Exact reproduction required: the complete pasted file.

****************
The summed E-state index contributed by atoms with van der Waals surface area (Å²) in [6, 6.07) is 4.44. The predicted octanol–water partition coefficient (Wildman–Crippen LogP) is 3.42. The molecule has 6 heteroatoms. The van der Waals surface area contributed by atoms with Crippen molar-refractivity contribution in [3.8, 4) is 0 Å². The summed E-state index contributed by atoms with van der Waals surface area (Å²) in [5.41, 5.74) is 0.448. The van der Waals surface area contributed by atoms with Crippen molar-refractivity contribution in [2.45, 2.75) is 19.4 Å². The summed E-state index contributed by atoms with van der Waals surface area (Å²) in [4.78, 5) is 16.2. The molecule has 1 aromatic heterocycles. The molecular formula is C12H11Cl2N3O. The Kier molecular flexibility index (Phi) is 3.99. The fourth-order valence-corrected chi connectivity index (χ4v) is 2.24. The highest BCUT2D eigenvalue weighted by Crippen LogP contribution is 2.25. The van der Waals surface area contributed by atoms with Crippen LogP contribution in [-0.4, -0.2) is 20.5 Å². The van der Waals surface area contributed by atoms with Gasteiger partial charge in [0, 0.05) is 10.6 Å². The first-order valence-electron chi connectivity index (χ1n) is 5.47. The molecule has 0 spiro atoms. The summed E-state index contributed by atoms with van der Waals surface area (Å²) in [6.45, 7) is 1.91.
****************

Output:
The summed E-state index contributed by atoms with van der Waals surface area (Å²) in [6, 6.07) is 4.44. The predicted octanol–water partition coefficient (Wildman–Crippen LogP) is 3.42. The molecule has 6 heteroatoms. The van der Waals surface area contributed by atoms with Crippen molar-refractivity contribution in [3.8, 4) is 0 Å². The summed E-state index contributed by atoms with van der Waals surface area (Å²) in [5.41, 5.74) is 0.448. The van der Waals surface area contributed by atoms with Crippen molar-refractivity contribution in [2.45, 2.75) is 19.4 Å². The summed E-state index contributed by atoms with van der Waals surface area (Å²) in [4.78, 5) is 16.2. The molecule has 1 aromatic heterocycles. The molecular formula is C12H11Cl2N3O. The Kier molecular flexibility index (Phi) is 3.99. The fourth-order valence-corrected chi connectivity index (χ4v) is 2.24. The highest BCUT2D eigenvalue weighted by Crippen LogP contribution is 2.25. The van der Waals surface area contributed by atoms with Crippen LogP contribution in [-0.4, -0.2) is 20.5 Å². The van der Waals surface area contributed by atoms with Gasteiger partial charge in [0, 0.05) is 10.6 Å². The first-order valence-electron chi connectivity index (χ1n) is 5.47. The molecule has 0 spiro atoms. The summed E-state index contributed by atoms with van der Waals surface area (Å²) in [6.45, 7) is 1.91.